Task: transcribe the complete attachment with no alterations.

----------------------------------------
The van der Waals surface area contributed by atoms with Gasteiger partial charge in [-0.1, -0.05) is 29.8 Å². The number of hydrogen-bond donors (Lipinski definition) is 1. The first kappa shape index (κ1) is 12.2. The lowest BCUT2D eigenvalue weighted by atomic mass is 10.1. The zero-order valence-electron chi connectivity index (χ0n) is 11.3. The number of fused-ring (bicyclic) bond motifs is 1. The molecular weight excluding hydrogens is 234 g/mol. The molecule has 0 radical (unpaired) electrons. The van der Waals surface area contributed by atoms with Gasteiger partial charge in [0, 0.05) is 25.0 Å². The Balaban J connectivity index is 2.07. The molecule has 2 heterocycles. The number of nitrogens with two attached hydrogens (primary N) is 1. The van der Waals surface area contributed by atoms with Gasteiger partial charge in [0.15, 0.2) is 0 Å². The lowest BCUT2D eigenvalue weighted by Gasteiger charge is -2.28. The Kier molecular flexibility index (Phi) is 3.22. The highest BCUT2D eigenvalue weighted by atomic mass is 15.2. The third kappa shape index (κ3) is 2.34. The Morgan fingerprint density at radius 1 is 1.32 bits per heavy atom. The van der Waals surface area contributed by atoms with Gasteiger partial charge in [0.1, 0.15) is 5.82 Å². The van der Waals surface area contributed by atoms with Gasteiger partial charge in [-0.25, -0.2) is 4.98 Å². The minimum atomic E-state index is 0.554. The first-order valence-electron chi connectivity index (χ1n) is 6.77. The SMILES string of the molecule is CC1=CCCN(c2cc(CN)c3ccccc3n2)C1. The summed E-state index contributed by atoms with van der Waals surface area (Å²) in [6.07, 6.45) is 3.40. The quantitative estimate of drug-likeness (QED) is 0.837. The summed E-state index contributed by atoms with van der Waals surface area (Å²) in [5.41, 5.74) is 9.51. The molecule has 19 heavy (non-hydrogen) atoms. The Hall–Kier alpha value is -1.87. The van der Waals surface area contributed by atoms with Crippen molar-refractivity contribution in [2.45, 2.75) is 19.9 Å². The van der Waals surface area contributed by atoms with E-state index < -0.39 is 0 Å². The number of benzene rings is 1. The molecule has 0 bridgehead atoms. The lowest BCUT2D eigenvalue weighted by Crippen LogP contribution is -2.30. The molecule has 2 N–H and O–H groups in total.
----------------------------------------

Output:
The van der Waals surface area contributed by atoms with Gasteiger partial charge in [-0.1, -0.05) is 29.8 Å². The number of hydrogen-bond donors (Lipinski definition) is 1. The first kappa shape index (κ1) is 12.2. The lowest BCUT2D eigenvalue weighted by atomic mass is 10.1. The zero-order valence-electron chi connectivity index (χ0n) is 11.3. The number of fused-ring (bicyclic) bond motifs is 1. The molecular weight excluding hydrogens is 234 g/mol. The molecule has 0 radical (unpaired) electrons. The van der Waals surface area contributed by atoms with Gasteiger partial charge in [0, 0.05) is 25.0 Å². The Balaban J connectivity index is 2.07. The molecule has 2 heterocycles. The number of nitrogens with two attached hydrogens (primary N) is 1. The van der Waals surface area contributed by atoms with Gasteiger partial charge in [0.15, 0.2) is 0 Å². The lowest BCUT2D eigenvalue weighted by Gasteiger charge is -2.28. The Kier molecular flexibility index (Phi) is 3.22. The highest BCUT2D eigenvalue weighted by atomic mass is 15.2. The third kappa shape index (κ3) is 2.34. The Morgan fingerprint density at radius 1 is 1.32 bits per heavy atom. The van der Waals surface area contributed by atoms with Gasteiger partial charge in [0.1, 0.15) is 5.82 Å². The van der Waals surface area contributed by atoms with Gasteiger partial charge in [-0.25, -0.2) is 4.98 Å². The minimum atomic E-state index is 0.554. The first-order valence-electron chi connectivity index (χ1n) is 6.77. The SMILES string of the molecule is CC1=CCCN(c2cc(CN)c3ccccc3n2)C1. The summed E-state index contributed by atoms with van der Waals surface area (Å²) in [6.07, 6.45) is 3.40. The quantitative estimate of drug-likeness (QED) is 0.837. The summed E-state index contributed by atoms with van der Waals surface area (Å²) in [5.41, 5.74) is 9.51. The molecule has 19 heavy (non-hydrogen) atoms. The Hall–Kier alpha value is -1.87. The van der Waals surface area contributed by atoms with Crippen molar-refractivity contribution in [2.45, 2.75) is 19.9 Å². The van der Waals surface area contributed by atoms with E-state index < -0.39 is 0 Å². The number of benzene rings is 1. The molecule has 0 bridgehead atoms. The lowest BCUT2D eigenvalue weighted by Crippen LogP contribution is -2.30. The molecule has 2 N–H and O–H groups in total.